City Open Access


News about City University's open access repository, philosophical musings about Open Access

City Research Online launch event for Open Access Week 2011

We’re holding a party to celebrate the launch of City Research Online. It’s happening as part of Open Access Week 2011 (party listing here), the global celebration of all things open access. We’ve been lucky enough to have City’s Vice Chancellor, Professor Paul Curran, come to speak at the event. There will also, of course, be wine and nibbles!

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City Research Online now being (fully?) web indexed

A couple of recent developments to report. City Research Online is now being indexed in a couple of the key discovery tools for open access repository content.

The first is the Big G’s Google Scholar, which (other than Google’s all-purpose search engine, which has already fully indexed our content) is THE key tool for discovery of repository content. It looks like Scholar is currently only partially indexing the content of CRO, but over time I would expect it to crawl and index the whole thing. This is crucially important for discovery, since Scholar is often the go-to tool for researchers looking to find scholarly material, and repository material gets highly ranked in Scholar. Here is an example of a search string which returns a CRO result.

The second is a more specialised tool, the BASE search engine. Run out of the University of Bielefeld in Germany, BASE indexes content of selected institutional and subject repositories, then allows cross-searching of all this material. Therefore, if you search BASE, you can be sure you’re searching quality content from a wide number of institutional repository sources. Here’s a link to all of City’s records in BASE.

We’re going to be keeping an eye on referrer statistics from Google Analytics to see what effect this has on repository use.

Filed under: City Research Online, , , ,

OpenURL and City Research Online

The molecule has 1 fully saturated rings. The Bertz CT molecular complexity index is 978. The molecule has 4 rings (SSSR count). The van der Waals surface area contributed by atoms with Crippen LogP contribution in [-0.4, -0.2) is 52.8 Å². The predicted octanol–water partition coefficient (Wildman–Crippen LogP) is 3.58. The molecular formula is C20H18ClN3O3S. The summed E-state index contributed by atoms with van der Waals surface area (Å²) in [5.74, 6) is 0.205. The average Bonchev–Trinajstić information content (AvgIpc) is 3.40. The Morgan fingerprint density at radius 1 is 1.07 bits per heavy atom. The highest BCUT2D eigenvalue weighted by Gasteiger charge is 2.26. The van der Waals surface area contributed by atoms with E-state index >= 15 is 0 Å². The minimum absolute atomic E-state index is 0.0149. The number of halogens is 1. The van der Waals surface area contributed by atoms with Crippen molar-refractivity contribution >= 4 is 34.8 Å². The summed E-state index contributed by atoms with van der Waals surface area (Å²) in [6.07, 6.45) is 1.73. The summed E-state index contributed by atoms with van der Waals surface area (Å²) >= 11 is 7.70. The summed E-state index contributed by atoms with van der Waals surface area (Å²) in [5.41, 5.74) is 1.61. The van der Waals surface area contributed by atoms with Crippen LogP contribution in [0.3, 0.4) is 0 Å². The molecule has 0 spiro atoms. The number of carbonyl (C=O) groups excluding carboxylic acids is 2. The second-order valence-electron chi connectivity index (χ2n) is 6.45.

We’ve been grappling with OpenURL here at City, partly as a result of work being done at LSE¬†(see comments in addition to the main post which give useful context), where I used to manage the repository. A little healthy rivalry never hurt anyone!

We wanted to make sure that repository users are able to reach the published versions of research as quickly as is possible, even though we’re currently associating full text with (nearly- see below) every record. To this end, we include DOIs in every record that has one, meaning that people can click through to the published article.

Where an OpenURL resolver comes in handy is by extending the concept of discovery-by-DOI above to query whether your home institution holds the article in question, then if it does to send you directly to the published version of that article. We’ve now configured this so it works for any UK institution. In other words, you can run an OpenURL query via an ePrint record, and it will check against any OpenURL-enabled holdings at UKHE institutions.

By way of example, if you go to this record, hit the tools button at the top of the record, and hit the “Find a copy” button, you will be able to find out if your institution has access to the journal¬†Language Learning and Development for the year in question (in this case 2010). If it does, you will be able to click through and (after logging in) see the published version of this paper.

Why, you might ask, does this matter if all of City Research Online’s records have full text associated with them? There are a few reasons why it might be a useful feature, I think. First, you might wish to compare the open access version of a paper with the published version. Second, you may come across a record which is still under a publisher’s embargo period and is hence not available from the repository, but you still wish to access it. Third, it may be the case in future that we open up the repository to non-full text citations, in which case discovery of items away from the repository (via DOI or OpenURL) becomes much more important.

Finally, a note on getting repository material into our OpenURL holdings. If we were to do this, it would mean that we would enable click-throughs from citations databases (e.g. Google Scholar, Scopus, Web of Science etc.) using “Find this article” (or similar) buttons, making material in the repository more discoverable. To do this, we need to track repository holdings, something that our OpenURL tracker can’t currently do. However we have one or two leads on this, so watch this space…

Filed under: Systems, , ,

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